‘A Month of Masters’, presented by East Coast Golf Management, continues on Golf Connections, as host Mitch Laurance welcomes the legendary broadcaster Ben Wright, Golf Connections’ inaugural guest, to the show for a second appearance, and as the second guest on ‘A Month of Masters’ leading up to The Masters in April.

BenMitch begins the show thanking Billy Mac once again for leading us off with “Augusta, Sweet Augusta” from his ‘Tee It Up’ CD, and welcomes Ben to the show, citing his 27 years of covering The Masters for CBS and other outlets, and his amazing body of work through a decades-long and brilliant career. Before getting to the conversation about Augusta and the event for which we all wait, Mitch connects Ben’s history as a Russian interpreter for the British Army to the just-concluded Winter Olympics in Sochi. Listen as Ben, unique as ever, gives us an insight into his history and teaches us all the correct pronunciation of ‘Sochi’. Wonderful beginning to the show.

Mitch then asks Ben to share two of the stories about his relationship with the man that jumps out relative to The Masters and to Augusta National above all others, Mr. Bob Jones. Ben says that he ‘has goose bumps’ already just thinking about it, and you will, too, as he recounts being witness to a true classic moment in history, the day that Mr. Jones received the Freedom of St. Andrews medal in 1958. His retelling of the scene and reaction is told with the clarity and detail that can come only from Ben Wright. Ben then tells of his last meeting with Mr. Jones, after years of letter correspondence, at Mr. Jones’ cabin at Augusta National, as the great man lay on his deathbed in 1971. The conversation between the two men, which focused on a subject still controversial today, pace of play, reflects Mr. Jones inner moral quality and concerns at an amazing time in his life, and to hear Ben’s reaction to the memory of his time with him is nothing short of emotional and dramatic.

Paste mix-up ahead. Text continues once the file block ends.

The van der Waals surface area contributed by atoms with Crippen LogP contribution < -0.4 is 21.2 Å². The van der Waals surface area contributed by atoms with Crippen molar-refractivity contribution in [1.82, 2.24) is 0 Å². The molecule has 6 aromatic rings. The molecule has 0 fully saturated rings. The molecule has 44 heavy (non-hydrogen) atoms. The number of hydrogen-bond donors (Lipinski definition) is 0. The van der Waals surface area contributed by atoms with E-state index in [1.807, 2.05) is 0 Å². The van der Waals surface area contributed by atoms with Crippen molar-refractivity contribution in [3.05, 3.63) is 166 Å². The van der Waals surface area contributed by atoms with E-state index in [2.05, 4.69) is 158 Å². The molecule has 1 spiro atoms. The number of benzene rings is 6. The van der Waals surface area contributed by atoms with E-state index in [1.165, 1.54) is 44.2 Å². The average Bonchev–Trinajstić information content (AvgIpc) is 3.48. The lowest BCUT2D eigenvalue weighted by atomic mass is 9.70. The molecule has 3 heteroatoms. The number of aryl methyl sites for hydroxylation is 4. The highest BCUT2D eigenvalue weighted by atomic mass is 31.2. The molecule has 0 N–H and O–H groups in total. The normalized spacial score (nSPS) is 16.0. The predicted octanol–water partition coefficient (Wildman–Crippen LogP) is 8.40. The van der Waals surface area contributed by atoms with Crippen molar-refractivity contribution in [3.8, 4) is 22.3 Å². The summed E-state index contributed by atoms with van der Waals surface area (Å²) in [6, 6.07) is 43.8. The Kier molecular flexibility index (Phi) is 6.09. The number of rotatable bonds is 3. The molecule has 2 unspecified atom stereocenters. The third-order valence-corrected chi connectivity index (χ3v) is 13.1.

Mitch then moves to Ben’s incredible career covering The Masters, and Ben details his journey from newspaper correspondent to the towers at Augusta, beginning in 1967 . Ben speaks of his first trip to The Masters during those years, from the first year he was flown over to Augusta for The Financial Times newspaper, and the heady atmosphere of his trip, to his first assignment on the 14th hole tower for CBS in 1973. Saying he was “in awe” of the event at that time, he then details an amazing first year for TV, and we get an inside glimpse of what happened behind the scenes. Ben talks about the Saturday coverage that produced cold temperatures and rain delays, and his first-ever experience inside Butler cabin when whisked away and called upon to interview Peter Oosterhuis, who was leading the tournament when it was delayed. His subsequent interview of 27 minutes cemented his position, and we learn of Clifford Roberts’ proclamation regarding Ben that forever changed the importance of his position on the broadcast team. It’s an amazing inside story of the beginning of Ben’s work at Augusta, which led to his being assigned the 15th hole, a position he held until 1996.